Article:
Wed
13
Jun

‘Pull factor’ report raises serious questions to ponder

How does Aurora view itself? Are we a retail trade center where people come to buy goods and services, or are we a bedroom community?
That question came up in the midst of an interview with Ken Lemke, a PhD who compiled an economic and demographic trends study for the Nebraska Public Power District. Lemke was very matter of fact with his statement, looking at Aurora’s .85 pull factor as an indicator that Aurora is below the state average in terms of per capita spending. He was quick to note that our community is holding its own and actually showing some very positive signs of economic growth, adding that our numbers would look better if totals for vehicle and ag equipment sales were added in, which they are not.

Wed
06
Jun

Times have changed, as has perception of middle class

Most all of us have some sort of wish list. One popular subject that seems to be attractive to many is a wish list for a new home that “must-have” the current trends in luxury homes.
Here in rural Nebraska it’s hard for us to hear many younger couples are purchasing a new home for $750,000 that in the metro areas is described as a “middle class” structure. Those middle class homes include wine rooms, second kitchens and three- or four-car garages.
My, times have certainly changed. We came from the era when you finally afforded a middle class home it had three bedrooms, a basement that could be finished, one bath and a half, and a garage. We even got excited when we had a home with the bath on the main floor and a shower in the basement. We planned to live in that home for a lifetime along with the hopes we could be able to make a few improvements over the years.

Wed
06
Jun

2008 storm taught valuable lessons to our community

Wherwe were you on the night of May 29, 2008?
If you were in or around Aurora on that fateful night you likely remember exactly what you were doing when a destructive force blew threw our community, shredding millions of dollars worth of property in a few minutes time. Though a decade has past, the images of damage amongst our friends and neighbors are forever etched into our collective memories.
Thankfully, no lives were lost in that storm, though there was a great deal of anguish left in the wake of what was later described as a series of tornadoes and straight-line winds. A story in this week’s edition takes a look back to that day through the eyes of some of the many storm victims.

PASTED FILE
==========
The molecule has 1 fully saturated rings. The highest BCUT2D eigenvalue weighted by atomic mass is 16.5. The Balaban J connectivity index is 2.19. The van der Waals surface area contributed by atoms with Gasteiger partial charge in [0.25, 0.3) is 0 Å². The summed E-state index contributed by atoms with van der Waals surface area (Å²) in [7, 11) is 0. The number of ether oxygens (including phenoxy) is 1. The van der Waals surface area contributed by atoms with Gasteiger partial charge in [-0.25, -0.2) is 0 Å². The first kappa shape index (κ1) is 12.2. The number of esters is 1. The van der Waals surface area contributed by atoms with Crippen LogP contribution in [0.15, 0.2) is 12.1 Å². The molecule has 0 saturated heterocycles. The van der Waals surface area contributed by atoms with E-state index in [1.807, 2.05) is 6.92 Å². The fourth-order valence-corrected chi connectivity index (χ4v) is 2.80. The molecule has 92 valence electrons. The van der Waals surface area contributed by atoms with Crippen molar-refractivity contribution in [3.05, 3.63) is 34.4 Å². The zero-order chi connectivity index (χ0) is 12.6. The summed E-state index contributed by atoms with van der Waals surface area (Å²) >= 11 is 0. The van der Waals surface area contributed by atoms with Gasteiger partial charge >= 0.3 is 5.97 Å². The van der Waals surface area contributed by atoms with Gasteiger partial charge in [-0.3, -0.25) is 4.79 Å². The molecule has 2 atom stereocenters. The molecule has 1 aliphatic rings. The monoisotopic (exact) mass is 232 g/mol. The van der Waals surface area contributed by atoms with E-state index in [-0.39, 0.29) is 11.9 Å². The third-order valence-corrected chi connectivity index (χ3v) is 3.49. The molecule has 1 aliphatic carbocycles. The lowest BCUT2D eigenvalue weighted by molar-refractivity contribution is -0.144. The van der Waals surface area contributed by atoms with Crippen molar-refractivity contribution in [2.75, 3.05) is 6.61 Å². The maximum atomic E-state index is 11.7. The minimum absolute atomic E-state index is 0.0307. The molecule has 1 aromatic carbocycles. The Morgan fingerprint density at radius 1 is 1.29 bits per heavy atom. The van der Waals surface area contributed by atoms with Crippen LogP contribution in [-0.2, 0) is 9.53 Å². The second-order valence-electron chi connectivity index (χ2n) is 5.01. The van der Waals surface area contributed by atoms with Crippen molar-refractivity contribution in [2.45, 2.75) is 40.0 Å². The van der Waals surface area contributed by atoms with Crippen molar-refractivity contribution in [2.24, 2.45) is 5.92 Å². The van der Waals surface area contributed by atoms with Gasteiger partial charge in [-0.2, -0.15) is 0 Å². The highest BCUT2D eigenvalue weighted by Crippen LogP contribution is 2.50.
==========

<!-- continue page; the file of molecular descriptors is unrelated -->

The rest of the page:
Wed
30
May

Holidays geared toward three-day weekends

At our age over the years we’ve witnessed the change where many national holidays are now saluted either on a Friday or a Monday.
The change has come about because the majority of the working public is subjected to a five-day work week with weekends “off.” This meant it was logical to add a Friday or Monday date to the already off-days of Saturday and Sunday and thus allow for a three-day weekend.
Date changes became particularly noticeable to me this week when I looked at my May calendar and Monday, May 28 was shaded and marked “Memorial Day.” A closer look drew a smile. In addition I also observed the midweek non-shaded Wednesday, May 30, square with the words, “Memorial Day (True)” also marked on my calendar.

Wed
30
May

Memorial Day a powerful reminder of freedom’s cost

America turned the page toward summer Monday, pausing to honor the men and women who fought and died for our country while also cherishing the memories of lost loved ones.
Memorial Day has become a traditional day of transition, marking the end of another school year and the beginning of summer. It’s a welcome change of pace for many, and a breath of fresh air no matter what your age or occupation.
At its core, however, this day is intended to focus our thoughts on the heroic men and women who have worn a military uniform. The day invites us to remember the cost of making America what it is, while also reminding us to acknowledge that the price is not yet paid in full.